It may be your partner does desire physical intimacy and pleasure with you, but they aren't up for intercourse as much as you are. A good option in that case is to adjust what you focus on in terms of being intimate. Slowing down and taking more time on non-intercourse based activities may help you both feel pleasure without making it feel like you are having capital "S" sex all the time.
It may also come out that you and your partner are not well matched in terms of your libidos, and your partner does not see theirs changing in the foreseeable future. If that's the case, you have a few options.
The first of those is to end the relationship as a sexual relationship. It may feel like a petty reason to bring things to a close in that respect, but it's no less valid than any other, and it sounds like, for you, sex is an important component of a relationship right now. If you and your partner can't agree on an approach to it that makes both of you happy, then that's a signal that you just aren't suited for each other, in this kind of relationship, in the long run. Many of the relationships in our lives, or the way we are doing them, will be transitional rather than permanent, and that tends to be especially common when we're younger or with sexual relationships.
If you want to stay together, one of your options is that you agree to less sex in your relationship. However, I want you (since it is primarily what you want that will have to be adjusted) to be very honest with yourself about whether or not this is actually a feasible long term option, or of it's just going to result in increased frustration or resentment. You'd need to figure out if that will really work for you and make you satisfied or not: there's no right answer to that, just your own honest self-evaluation and what it tells you.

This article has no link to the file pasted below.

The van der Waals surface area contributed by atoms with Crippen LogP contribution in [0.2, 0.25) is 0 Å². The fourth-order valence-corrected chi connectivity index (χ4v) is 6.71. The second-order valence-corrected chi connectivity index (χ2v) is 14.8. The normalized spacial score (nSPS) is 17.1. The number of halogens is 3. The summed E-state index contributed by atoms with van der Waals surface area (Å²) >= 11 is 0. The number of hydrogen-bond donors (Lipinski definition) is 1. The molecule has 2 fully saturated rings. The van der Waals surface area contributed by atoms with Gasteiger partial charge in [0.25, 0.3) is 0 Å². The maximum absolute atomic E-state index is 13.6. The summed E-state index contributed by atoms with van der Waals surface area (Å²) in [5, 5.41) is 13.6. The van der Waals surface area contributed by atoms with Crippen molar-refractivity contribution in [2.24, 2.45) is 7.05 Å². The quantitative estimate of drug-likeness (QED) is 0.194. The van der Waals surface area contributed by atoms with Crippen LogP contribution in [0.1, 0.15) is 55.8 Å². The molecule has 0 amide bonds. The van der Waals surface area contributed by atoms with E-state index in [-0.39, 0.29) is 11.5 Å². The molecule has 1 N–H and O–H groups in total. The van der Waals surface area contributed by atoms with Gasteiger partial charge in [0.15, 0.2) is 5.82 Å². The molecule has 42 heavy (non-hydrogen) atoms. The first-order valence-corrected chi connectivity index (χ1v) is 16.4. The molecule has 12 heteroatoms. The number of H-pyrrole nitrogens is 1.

The second possibility is that you decide to go from being in a monogamous relationship (which it sounds like you are) to a non-monogamous one. That is, you and your partner remain together as a couple, but you have permission to pursue some (or all) of your sexual desires with other people, too. A potential benefit of this option is that it removes the stress of balancing two disparate sex drives from your relationship, which may improve the health and happiness of the relationship long term.
Non-monogamous relationships can take a lot of different forms. Some people decide to remain each others main (or primary) partners, but one (or both) of them has relatively casual sex with one or more other partners. Other times, partner A and partner B are in a relationship, but B is also in a committed emotional and sexual relationship with C. The dynamics of these relationships vary depending on the people involved, and how people go about this, so being open and communicative with your partner (or, possibly, partners) about what you all are comfortable with is really important. I want to stress is that, in all of these dynamics, everyone knows where they stand with everyone else and is honest about what is going on: we're not talking about cheating. If you decide on this course of action, you need to be sure that you and your partner fully consent to it and feel good about trying it. Otherwise, it's a relationship-killer rather than a benefit.
In the end, I think the solution to your conundrum comes down to communicating with your partner about your feelings and needs and allowing them space to do the same, with each of you working to accept any differences, and then talk and think some more to figure out what seems like the best solution for the two of you to manage them. Below are some links related to your issue and some of the suggestions I had for you, if you'd like to find out some more.